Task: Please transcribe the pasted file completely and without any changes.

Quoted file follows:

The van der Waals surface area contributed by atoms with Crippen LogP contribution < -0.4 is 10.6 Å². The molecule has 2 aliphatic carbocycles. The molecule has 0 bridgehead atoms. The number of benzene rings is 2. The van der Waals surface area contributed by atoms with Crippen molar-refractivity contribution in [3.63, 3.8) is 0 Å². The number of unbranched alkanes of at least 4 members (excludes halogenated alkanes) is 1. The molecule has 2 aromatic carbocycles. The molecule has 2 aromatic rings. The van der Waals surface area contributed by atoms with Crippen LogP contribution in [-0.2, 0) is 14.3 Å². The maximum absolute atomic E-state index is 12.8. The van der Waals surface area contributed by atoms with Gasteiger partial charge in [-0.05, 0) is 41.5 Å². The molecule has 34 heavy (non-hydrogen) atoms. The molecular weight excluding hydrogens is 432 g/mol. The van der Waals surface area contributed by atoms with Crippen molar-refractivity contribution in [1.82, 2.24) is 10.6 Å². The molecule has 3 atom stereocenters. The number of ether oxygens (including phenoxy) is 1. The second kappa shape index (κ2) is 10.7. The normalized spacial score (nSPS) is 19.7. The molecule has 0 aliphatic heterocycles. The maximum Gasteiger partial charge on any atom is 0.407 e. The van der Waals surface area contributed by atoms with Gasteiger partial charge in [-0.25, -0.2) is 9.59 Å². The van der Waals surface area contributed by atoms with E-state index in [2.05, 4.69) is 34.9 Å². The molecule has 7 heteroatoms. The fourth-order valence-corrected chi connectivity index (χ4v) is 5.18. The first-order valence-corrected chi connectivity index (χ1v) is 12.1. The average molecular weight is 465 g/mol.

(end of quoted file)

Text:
The van der Waals surface area contributed by atoms with Crippen LogP contribution < -0.4 is 10.6 Å². The molecule has 2 aliphatic carbocycles. The molecule has 0 bridgehead atoms. The number of benzene rings is 2. The van der Waals surface area contributed by atoms with Crippen molar-refractivity contribution in [3.63, 3.8) is 0 Å². The number of unbranched alkanes of at least 4 members (excludes halogenated alkanes) is 1. The molecule has 2 aromatic carbocycles. The molecule has 2 aromatic rings. The van der Waals surface area contributed by atoms with Crippen LogP contribution in [-0.2, 0) is 14.3 Å². The maximum absolute atomic E-state index is 12.8. The van der Waals surface area contributed by atoms with Gasteiger partial charge in [-0.05, 0) is 41.5 Å². The molecule has 34 heavy (non-hydrogen) atoms. The molecular weight excluding hydrogens is 432 g/mol. The van der Waals surface area contributed by atoms with Crippen molar-refractivity contribution in [1.82, 2.24) is 10.6 Å². The molecule has 3 atom stereocenters. The number of ether oxygens (including phenoxy) is 1. The second kappa shape index (κ2) is 10.7. The normalized spacial score (nSPS) is 19.7. The molecule has 0 aliphatic heterocycles. The maximum Gasteiger partial charge on any atom is 0.407 e. The van der Waals surface area contributed by atoms with Gasteiger partial charge in [-0.25, -0.2) is 9.59 Å². The van der Waals surface area contributed by atoms with E-state index in [2.05, 4.69) is 34.9 Å². The molecule has 7 heteroatoms. The fourth-order valence-corrected chi connectivity index (χ4v) is 5.18. The first-order valence-corrected chi connectivity index (χ1v) is 12.1. The average molecular weight is 465 g/mol.